The commercial is a video featuring girls from different age groups and ethnic backgrounds, it uses a timeline like structure built up by images and text to display its purpose. The video displays thirteen different girls with distinctive characteristics, showing their uniqueness, and emphasizing the aim of the campaign: Everyone is beautiful in their own way. The video starts by showing nine girls with a serious facial expression, and looking directly to the camera, with a melancholic look. Phrases like “hates her freckles”, “thinks she's ugly”, “wishes she were blonde” and “afraid she's fat” are incorporated into the images explicitly reflect their insecurities, and the normal american girl insecurities. This creates a pessimistic and uncomfortable mood, because by using written words instead of spoken words and verbs like “thinks”, “afraid” and “wishes” the audience is exposed to the girls private thoughts, and an idea that they do not have a voice is suggested. The pessimistic tone can be viewed as ironical due to children being stereotypical joyful and happy, indicating the aspiration Dove has to break stereotypes. A ‘blonde' skinny, blue eyed woman, is the stereotypical ‘beautiful' woman, therefore by a little girl wanting to be blonde, makes the audience believe she wishes she were the ‘ideal' woman. The adjectives ‘fat' and ‘ugly', a link is made between the audience and the advertisement, as everyone has once described themselves with these negative adjectives, making the audience relate and maximize the emotions towards the commercial.
In the commercial shows the girls in a variety of casual backgrounds: a sofa, and a bedroom, to a metro station. The purpose of this might be to indicate the audience that this thoughts go through a girls mind on a daily basis, all the time. Close up images are shown of every girls faces to highlight the facial expression, but for the older girls a different camera angle and format is used. They are not completely exposed to the camera, one is behind the silhouette of a male character, and the other is only a long shot of a girl in what could be identified as a metro station, with her hand over her stomach indicating body insecurity. These altered shots give the audience that as girls grow up insecurities are not only thoughts, they become into actions, making a relationship with eating disorders developed on teen girls.
A two second clip of three girls putting their fists up is shown, enclosed by two white backgrounds with the words “let's change their minds” and “we've created the dove self-esteem found”. The order of the images at this point creates an emphasis on unity and the use of the colour white makes the audience clear their minds and focus on the text, as well as creating a satisfying atmosphere. The ‘fisits up' are a symbol of empowerment, strength and support towards woman. By associating this conjunction of images with the previous pessimistic images, an implicit message about why the self-esteem found was created is given to the audience. proceeding from this a series of images with an upbeat tone are shown, juxtaposing the initial mood. The frowns in the girls faces have now transformed into smiles. Mike Rowles uses the structure of the video to create a timeline effect. This creates an impact on the audience because it shows images of the before: the pessimistic mood, then announces the campaign, and continues the video with a joyful mood. Predicting and suggesting to the audience a change will be noticed now that the campaign is in practice. Overall the structure makes the video effective. The order the images and text are put in is like a timeline with a ‘happy' ending, concluding with the phrase “help us” showing that the happy ending won't be possible without people's help.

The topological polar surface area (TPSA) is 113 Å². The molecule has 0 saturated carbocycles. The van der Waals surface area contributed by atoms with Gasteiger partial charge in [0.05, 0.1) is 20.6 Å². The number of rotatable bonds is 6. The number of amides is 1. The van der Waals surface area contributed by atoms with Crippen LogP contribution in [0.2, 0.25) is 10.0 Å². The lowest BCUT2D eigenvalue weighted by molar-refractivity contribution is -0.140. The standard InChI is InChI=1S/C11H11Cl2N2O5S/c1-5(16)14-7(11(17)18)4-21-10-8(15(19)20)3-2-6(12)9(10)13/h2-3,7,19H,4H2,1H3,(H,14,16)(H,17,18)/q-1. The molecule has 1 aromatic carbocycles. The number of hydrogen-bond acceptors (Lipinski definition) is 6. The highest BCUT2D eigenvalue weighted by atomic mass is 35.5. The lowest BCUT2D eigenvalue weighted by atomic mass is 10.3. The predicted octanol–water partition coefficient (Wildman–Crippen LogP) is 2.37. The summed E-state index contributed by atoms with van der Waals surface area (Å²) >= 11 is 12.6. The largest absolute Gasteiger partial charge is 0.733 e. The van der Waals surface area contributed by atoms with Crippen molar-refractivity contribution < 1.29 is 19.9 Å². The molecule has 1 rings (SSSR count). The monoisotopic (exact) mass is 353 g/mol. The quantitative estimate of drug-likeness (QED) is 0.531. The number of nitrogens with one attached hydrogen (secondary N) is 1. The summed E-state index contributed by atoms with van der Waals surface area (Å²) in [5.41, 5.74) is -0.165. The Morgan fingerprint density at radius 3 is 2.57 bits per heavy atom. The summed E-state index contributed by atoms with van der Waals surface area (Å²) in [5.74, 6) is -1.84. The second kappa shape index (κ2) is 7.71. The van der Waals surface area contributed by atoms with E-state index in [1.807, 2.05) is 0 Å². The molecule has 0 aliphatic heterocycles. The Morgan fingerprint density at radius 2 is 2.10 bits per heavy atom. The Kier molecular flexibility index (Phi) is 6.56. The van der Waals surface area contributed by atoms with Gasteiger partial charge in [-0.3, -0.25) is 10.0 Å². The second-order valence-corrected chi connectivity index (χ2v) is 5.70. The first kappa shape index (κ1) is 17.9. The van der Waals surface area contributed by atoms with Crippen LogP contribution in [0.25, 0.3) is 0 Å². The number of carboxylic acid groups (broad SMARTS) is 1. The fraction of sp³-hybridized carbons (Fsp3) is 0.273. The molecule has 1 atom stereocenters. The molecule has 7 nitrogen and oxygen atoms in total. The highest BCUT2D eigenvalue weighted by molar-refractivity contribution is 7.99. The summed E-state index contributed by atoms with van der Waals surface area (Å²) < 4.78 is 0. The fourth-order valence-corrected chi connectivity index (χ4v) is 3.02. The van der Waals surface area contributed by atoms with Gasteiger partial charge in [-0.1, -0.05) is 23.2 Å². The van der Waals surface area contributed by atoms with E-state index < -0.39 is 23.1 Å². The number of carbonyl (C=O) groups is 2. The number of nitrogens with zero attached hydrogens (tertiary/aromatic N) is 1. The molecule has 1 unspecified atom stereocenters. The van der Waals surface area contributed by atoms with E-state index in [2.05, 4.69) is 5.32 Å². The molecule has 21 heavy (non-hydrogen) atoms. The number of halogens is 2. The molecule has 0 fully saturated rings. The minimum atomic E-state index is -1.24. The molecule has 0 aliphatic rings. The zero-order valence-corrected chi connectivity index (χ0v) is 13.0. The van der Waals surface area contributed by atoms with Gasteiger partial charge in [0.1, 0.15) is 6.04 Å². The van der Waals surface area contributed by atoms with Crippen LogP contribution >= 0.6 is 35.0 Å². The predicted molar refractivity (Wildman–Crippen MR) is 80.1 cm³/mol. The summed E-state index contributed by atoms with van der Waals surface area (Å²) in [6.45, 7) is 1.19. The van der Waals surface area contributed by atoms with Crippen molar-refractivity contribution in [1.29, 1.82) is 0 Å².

The video was created to be released in the 2006 Super Bowl, which creates a unique audience. Dove might have decided to release this video during the Super Bowl commercials, regardless of the 2.5 million dollar cost for a 30-second ad (Daniel B. Kline, 2017) due to it being the biggest sporting event in the United States. It was said by Kihan Kim in the international journal of sports marketing in 2009, that the super bowl telecasts have reached more than 90 million viewers over the years, which proves that a large number of people viewed the commercial. The audience that Mike Rowles targets with this video is mainly adults that are responsible for young girls. With the phrase “let's change their minds” in the video a message is sent to the audience, the adults specifically, to tell girls they are beautiful. By using the word “let's”, Dove is inviting the audience to take part in the “Self-Esteem project”, which is also viewed at the end of the video were the words “Help us” come up, Implying the same message, but also telling the audience that the campaign cannot do the work on its own. Furthermore, these phrases exposes its mission of teaching people, by using an implicit didactic tone. On the other hand the campaign also benefits on the extensive audience to advertise the brand and create brand loyalty.